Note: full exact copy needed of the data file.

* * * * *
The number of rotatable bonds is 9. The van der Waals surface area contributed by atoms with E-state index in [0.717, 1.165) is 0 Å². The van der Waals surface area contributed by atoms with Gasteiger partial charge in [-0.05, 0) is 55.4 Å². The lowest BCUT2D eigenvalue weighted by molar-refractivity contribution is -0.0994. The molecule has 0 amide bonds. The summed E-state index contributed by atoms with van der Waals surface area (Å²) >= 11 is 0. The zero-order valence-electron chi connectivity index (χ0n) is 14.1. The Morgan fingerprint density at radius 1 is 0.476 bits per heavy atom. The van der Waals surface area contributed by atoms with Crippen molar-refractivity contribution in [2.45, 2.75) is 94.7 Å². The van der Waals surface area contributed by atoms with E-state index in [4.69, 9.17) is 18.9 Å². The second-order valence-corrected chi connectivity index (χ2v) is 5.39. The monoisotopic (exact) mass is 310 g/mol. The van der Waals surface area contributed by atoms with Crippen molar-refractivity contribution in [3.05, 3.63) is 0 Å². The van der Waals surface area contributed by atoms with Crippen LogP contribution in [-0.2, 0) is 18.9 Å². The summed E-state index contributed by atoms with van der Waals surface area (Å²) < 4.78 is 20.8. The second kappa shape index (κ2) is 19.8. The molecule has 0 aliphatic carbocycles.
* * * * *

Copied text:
The number of rotatable bonds is 9. The van der Waals surface area contributed by atoms with E-state index in [0.717, 1.165) is 0 Å². The van der Waals surface area contributed by atoms with Gasteiger partial charge in [-0.05, 0) is 55.4 Å². The lowest BCUT2D eigenvalue weighted by molar-refractivity contribution is -0.0994. The molecule has 0 amide bonds. The summed E-state index contributed by atoms with van der Waals surface area (Å²) >= 11 is 0. The zero-order valence-electron chi connectivity index (χ0n) is 14.1. The Morgan fingerprint density at radius 1 is 0.476 bits per heavy atom. The van der Waals surface area contributed by atoms with Crippen molar-refractivity contribution in [2.45, 2.75) is 94.7 Å². The van der Waals surface area contributed by atoms with E-state index in [4.69, 9.17) is 18.9 Å². The second-order valence-corrected chi connectivity index (χ2v) is 5.39. The monoisotopic (exact) mass is 310 g/mol. The van der Waals surface area contributed by atoms with Crippen molar-refractivity contribution in [3.05, 3.63) is 0 Å². The van der Waals surface area contributed by atoms with Crippen LogP contribution in [-0.2, 0) is 18.9 Å². The summed E-state index contributed by atoms with van der Waals surface area (Å²) < 4.78 is 20.8. The second kappa shape index (κ2) is 19.8. The molecule has 0 aliphatic carbocycles.